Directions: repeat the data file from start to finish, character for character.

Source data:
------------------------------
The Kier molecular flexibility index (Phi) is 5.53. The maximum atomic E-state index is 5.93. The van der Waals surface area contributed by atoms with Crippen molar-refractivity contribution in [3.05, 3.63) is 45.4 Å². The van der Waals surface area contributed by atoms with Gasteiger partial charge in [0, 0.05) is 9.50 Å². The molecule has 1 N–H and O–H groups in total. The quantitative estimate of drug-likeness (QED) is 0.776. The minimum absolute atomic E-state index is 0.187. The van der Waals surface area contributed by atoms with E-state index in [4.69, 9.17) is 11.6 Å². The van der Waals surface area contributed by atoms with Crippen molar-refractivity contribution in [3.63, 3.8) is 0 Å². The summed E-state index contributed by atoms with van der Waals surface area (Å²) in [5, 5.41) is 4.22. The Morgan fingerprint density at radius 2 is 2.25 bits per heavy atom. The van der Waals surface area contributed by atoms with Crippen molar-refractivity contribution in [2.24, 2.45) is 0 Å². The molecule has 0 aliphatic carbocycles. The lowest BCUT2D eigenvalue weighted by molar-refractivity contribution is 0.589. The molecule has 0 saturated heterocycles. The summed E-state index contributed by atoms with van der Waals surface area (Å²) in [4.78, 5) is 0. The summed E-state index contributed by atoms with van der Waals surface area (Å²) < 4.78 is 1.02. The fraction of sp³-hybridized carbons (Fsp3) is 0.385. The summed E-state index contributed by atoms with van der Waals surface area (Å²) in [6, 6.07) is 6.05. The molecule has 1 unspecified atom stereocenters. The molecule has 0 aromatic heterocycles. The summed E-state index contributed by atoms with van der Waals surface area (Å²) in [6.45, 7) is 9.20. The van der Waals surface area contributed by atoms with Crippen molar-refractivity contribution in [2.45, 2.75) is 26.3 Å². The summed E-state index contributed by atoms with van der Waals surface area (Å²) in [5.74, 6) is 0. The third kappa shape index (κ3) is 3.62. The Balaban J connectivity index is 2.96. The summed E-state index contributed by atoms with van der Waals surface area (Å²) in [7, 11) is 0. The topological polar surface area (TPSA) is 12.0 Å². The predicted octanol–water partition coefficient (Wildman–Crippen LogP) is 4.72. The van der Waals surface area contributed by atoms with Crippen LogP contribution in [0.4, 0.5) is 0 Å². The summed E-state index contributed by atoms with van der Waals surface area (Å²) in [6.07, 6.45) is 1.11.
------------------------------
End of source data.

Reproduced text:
The Kier molecular flexibility index (Phi) is 5.53. The maximum atomic E-state index is 5.93. The van der Waals surface area contributed by atoms with Crippen molar-refractivity contribution in [3.05, 3.63) is 45.4 Å². The van der Waals surface area contributed by atoms with Gasteiger partial charge in [0, 0.05) is 9.50 Å². The molecule has 1 N–H and O–H groups in total. The quantitative estimate of drug-likeness (QED) is 0.776. The minimum absolute atomic E-state index is 0.187. The van der Waals surface area contributed by atoms with E-state index in [4.69, 9.17) is 11.6 Å². The van der Waals surface area contributed by atoms with Crippen molar-refractivity contribution in [3.63, 3.8) is 0 Å². The summed E-state index contributed by atoms with van der Waals surface area (Å²) in [5, 5.41) is 4.22. The Morgan fingerprint density at radius 2 is 2.25 bits per heavy atom. The van der Waals surface area contributed by atoms with Crippen molar-refractivity contribution in [2.24, 2.45) is 0 Å². The molecule has 0 aliphatic carbocycles. The lowest BCUT2D eigenvalue weighted by molar-refractivity contribution is 0.589. The molecule has 0 saturated heterocycles. The summed E-state index contributed by atoms with van der Waals surface area (Å²) in [4.78, 5) is 0. The summed E-state index contributed by atoms with van der Waals surface area (Å²) < 4.78 is 1.02. The fraction of sp³-hybridized carbons (Fsp3) is 0.385. The summed E-state index contributed by atoms with van der Waals surface area (Å²) in [6, 6.07) is 6.05. The molecule has 1 unspecified atom stereocenters. The molecule has 0 aromatic heterocycles. The summed E-state index contributed by atoms with van der Waals surface area (Å²) in [6.45, 7) is 9.20. The van der Waals surface area contributed by atoms with Crippen molar-refractivity contribution in [2.45, 2.75) is 26.3 Å². The summed E-state index contributed by atoms with van der Waals surface area (Å²) in [5.74, 6) is 0. The third kappa shape index (κ3) is 3.62. The Balaban J connectivity index is 2.96. The summed E-state index contributed by atoms with van der Waals surface area (Å²) in [7, 11) is 0. The topological polar surface area (TPSA) is 12.0 Å². The predicted octanol–water partition coefficient (Wildman–Crippen LogP) is 4.72. The van der Waals surface area contributed by atoms with Crippen LogP contribution in [0.4, 0.5) is 0 Å². The summed E-state index contributed by atoms with van der Waals surface area (Å²) in [6.07, 6.45) is 1.11.